Association of pre-pregnancy cardiovascular function with subsequent pregnancy outcome of pre-eclampsia or fetal growth restriction

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Fung, Foo 
Mahendru, Amita 
Masini, Giulia 
Fraser, Abigail 
Cacciotore, Stefano 

Pre-eclampsia (PE) and fetal growth restriction (FGR) are pregnancy-specific disorders associated with increased risk of maternal cardiovascular disease (CVD) later in life. It is unclear if this association is causal, or driven by similar antecedent risk factors. Clarification requires recruitment prior to conception which is methodologically difficult with high attrition rate and loss of outcome numbers to non-conception / miscarriage. Few prospective studies have therefore been adequately powered to address these questions. We recruited 530 healthy women (mean age: 35.0 years) intending to conceive, and assessed cardiac output (CO), cardiac index (CI), stroke volume (SV), total peripheral resistance (TPR), mean arterial pressure (MAP) and heart rate (HR) prior to pregnancy. Participants were followed to completion of pregnancy with repeat longitudinal assessments. Of 356 spontaneously conceived pregnancies, 15 (4.2%) were affected by PE and/or FGR. Women who subsequently developed PE/FGR had lower pre-conception CO (4.5 vs 5.8 L/min; p = 0.002) and CI (3.0 vs 3.3 L/min/m2; p = 0.031), while MAP (87.1 vs 82.3 mmHg; p = 0.05) and TPR (1432.3 vs 1392.6; p <0.001) were higher. Longitudinal trajectories for CO and TPR were similar between affected and healthy pregnancies, but the former group showed a more exaggerated fall in MAP in the first trimester, followed by a steeper rise and a steeper fall to postpartum values. Highly significant relationships were observed between CO, TPR and MAP and gestational epoch. We conclude that in healthy women, an altered pre-pregnancy haemo-dynamic phenotype is associated with the subsequent development of PE/FGR.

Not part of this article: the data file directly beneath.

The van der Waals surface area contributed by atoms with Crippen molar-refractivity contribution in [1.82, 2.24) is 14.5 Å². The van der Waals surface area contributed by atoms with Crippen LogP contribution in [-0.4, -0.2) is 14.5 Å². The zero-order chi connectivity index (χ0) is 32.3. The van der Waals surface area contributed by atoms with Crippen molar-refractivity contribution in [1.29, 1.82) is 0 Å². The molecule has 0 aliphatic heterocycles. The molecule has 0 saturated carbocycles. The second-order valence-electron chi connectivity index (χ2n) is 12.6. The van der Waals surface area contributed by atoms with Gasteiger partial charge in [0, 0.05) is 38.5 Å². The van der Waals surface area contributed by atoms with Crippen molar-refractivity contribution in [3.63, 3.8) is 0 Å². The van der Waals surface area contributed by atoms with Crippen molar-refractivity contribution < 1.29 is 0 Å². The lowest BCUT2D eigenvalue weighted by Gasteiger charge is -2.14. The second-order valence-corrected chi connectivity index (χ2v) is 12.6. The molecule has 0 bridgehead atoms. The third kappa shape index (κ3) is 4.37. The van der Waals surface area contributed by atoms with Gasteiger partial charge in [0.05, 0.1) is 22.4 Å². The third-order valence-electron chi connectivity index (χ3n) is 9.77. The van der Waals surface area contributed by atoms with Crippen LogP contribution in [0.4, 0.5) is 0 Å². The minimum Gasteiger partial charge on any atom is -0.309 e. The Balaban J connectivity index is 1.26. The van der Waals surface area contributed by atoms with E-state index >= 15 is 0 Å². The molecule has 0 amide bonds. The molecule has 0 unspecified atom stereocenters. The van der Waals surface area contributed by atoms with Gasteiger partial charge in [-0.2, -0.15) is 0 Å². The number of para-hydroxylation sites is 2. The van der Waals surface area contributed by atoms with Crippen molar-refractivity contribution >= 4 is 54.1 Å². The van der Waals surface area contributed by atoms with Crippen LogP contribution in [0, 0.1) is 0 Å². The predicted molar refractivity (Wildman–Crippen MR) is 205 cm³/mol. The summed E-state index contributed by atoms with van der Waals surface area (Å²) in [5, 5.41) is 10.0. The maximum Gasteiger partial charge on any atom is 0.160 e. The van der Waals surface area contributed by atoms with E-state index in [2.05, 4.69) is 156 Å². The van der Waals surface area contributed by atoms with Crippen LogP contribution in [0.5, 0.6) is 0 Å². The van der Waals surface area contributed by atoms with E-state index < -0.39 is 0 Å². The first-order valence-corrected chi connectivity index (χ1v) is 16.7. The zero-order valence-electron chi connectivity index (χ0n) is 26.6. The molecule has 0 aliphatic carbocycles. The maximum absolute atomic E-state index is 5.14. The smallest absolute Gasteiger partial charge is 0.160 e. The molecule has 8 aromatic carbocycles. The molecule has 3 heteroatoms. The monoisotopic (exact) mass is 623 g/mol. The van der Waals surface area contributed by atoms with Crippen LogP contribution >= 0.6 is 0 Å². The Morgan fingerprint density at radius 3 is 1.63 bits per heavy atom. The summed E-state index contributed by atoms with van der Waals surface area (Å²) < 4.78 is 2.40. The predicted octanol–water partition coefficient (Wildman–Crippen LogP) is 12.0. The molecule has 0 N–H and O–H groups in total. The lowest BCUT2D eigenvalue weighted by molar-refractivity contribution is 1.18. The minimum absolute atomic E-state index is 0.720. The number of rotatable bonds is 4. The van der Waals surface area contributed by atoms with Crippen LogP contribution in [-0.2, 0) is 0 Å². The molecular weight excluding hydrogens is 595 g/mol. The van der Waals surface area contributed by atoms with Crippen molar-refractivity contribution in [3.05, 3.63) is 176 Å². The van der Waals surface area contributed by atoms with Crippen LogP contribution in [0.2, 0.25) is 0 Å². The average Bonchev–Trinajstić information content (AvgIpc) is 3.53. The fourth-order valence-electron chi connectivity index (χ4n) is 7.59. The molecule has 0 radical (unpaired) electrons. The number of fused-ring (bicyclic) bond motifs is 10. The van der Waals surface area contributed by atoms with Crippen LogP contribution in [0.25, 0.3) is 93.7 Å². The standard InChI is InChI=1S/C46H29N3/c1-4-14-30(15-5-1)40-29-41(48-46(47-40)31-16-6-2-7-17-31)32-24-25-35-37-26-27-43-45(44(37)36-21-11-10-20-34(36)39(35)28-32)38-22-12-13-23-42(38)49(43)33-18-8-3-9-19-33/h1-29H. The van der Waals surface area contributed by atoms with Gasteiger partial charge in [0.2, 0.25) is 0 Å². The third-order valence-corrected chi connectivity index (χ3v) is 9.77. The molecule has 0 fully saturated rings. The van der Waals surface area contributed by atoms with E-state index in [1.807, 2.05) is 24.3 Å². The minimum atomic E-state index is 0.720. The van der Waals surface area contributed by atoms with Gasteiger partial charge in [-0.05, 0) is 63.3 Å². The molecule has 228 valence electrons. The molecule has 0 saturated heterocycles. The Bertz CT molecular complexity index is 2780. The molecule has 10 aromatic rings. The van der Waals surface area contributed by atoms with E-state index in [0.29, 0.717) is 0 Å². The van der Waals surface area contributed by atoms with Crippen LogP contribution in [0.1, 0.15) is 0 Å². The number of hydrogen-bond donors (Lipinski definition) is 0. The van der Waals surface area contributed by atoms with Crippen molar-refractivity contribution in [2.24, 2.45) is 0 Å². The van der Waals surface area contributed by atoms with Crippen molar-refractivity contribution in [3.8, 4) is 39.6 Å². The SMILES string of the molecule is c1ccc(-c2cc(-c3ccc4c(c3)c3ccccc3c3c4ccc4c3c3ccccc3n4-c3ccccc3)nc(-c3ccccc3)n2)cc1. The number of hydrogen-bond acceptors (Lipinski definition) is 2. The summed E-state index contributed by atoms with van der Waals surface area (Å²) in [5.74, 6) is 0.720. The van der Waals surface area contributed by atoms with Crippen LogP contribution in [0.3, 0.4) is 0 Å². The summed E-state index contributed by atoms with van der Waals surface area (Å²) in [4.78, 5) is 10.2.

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Wolters Kluwer Health
Department of Health (via National Institute for Health Research (NIHR)) (NF-SI-0515-10093)
This work was supported by National Institute for Health Research Imperial BRC, Imperial College Healthcare Charity. F.L. Foo is supported by a project grant from Action Medical Research and Tommy’s Charity. C.C. Lees is supported by the UK National Institute for Health Research Biomedical Research Centre (Imperial College Healthcare Trust). A. Fraser is funded by a Medical Research Council fellowship (MR/M009351/1) and works in a unit that receives infrastructure funding from UK Medical Research Council (MC_UU_12013/5). The study received equipment support from Samsung Medison/MIS Ltd (UK) and SPD Development Ltd.